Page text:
OK, so now that we’ve established what the information paradox is at its root; the inability for information to leave the black hole, yet it can’t be destroyed. By now you might be asking about how holograms come into the picture. Well, over the past few decades, many scientists have been trying to find ways to negotiate the relationship between general relativity and quantum mechanics in order to explain how they might in fact still be able to coexist as fundamental theories of nature. In 1992, the theory of ‘complementarity’ was introduced as an improvement to the theory of general relativity that upon further analysis started producing some extremely strange results mathematically. The idea suggested that observers, outside the event horizon of a black hole would see information accumulating on the horizon and subsequently become released by Hawking radiation, however an observer within the event horizon who fall into the black hole would see that the information is located within the black hole, but since both observers are incapable of communicating, there is no ‘real’ paradox.
The theory of holography suggests that the gravity of a black hole bends space time so that the event horizon is essentially a 2-dimensional layer where the information is projected. In order to avoid the paradox, it must be accepted that any information taking place within the black hole can be equally described as occurring just outside of the black hole on the horizon, so you end up with a reciprocal 2D-3D translation, or what we traditionally know as a hologram. Studies have shown that this concept is not impossible and that under certain conditions, seems to tie in with string theory.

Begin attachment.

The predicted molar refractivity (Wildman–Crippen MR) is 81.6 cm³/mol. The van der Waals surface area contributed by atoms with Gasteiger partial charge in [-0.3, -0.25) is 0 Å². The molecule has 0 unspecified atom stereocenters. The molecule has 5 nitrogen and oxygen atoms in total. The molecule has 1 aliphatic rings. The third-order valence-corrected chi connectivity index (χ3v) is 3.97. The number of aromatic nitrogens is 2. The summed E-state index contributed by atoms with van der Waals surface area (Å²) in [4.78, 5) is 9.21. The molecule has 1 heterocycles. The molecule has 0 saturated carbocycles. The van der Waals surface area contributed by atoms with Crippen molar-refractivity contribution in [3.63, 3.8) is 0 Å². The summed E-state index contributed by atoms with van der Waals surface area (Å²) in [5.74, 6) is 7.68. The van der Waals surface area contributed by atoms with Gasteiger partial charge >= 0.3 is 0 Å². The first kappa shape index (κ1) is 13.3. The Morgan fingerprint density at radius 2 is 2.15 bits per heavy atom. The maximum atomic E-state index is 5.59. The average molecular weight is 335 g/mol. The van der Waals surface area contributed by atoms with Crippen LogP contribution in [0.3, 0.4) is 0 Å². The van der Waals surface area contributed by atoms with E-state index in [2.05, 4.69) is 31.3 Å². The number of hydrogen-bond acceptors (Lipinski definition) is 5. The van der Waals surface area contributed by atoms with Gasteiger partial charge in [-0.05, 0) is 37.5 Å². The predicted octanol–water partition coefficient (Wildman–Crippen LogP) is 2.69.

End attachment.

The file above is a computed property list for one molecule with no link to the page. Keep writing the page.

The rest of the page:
So what does this all mean or what are the implications?
Have you ever thought that you were in fact, a hologram? Or have you ever considered our entire universe is a hologram? The solutions described above to the information paradox present some troubling information. What we may perceive as a 3 dimensional universe may be only possible because we exist within the confines of a black hole, unable to escape and that physics as we know it is merely a presentation of 2 dimensional information that is accumulated on the event horizon of this black hole we call our universe. It answers some common questions that mankind has attempted to answer for centuries or longer, such as what exists beyond the edge of the universe? Why can’t we travel faster than the speed of light? Where is all this matter and ‘stuff’ coming from? The scary reality, or perhaps astounding reality, may be that we exist in an ultra-massive black hole and all the other black holes we observe in our universe are just one of the billions of black holes our universe has absorbed, each slowly accumulating more information as time goes on and creating their own baby universes in the process.
Now I’m starting to think string theory is on to something. Please, dear readers, please let me know your thoughts and opinions in the comments section. I am always happy to read all of your feedback and would love to hear some suggestions on what you all would like to read about in the future. Thanks for reading! For even more information about the information paradox, check out this video by Kurszegsagt where they also go into how black holes could potentially destroy the universe!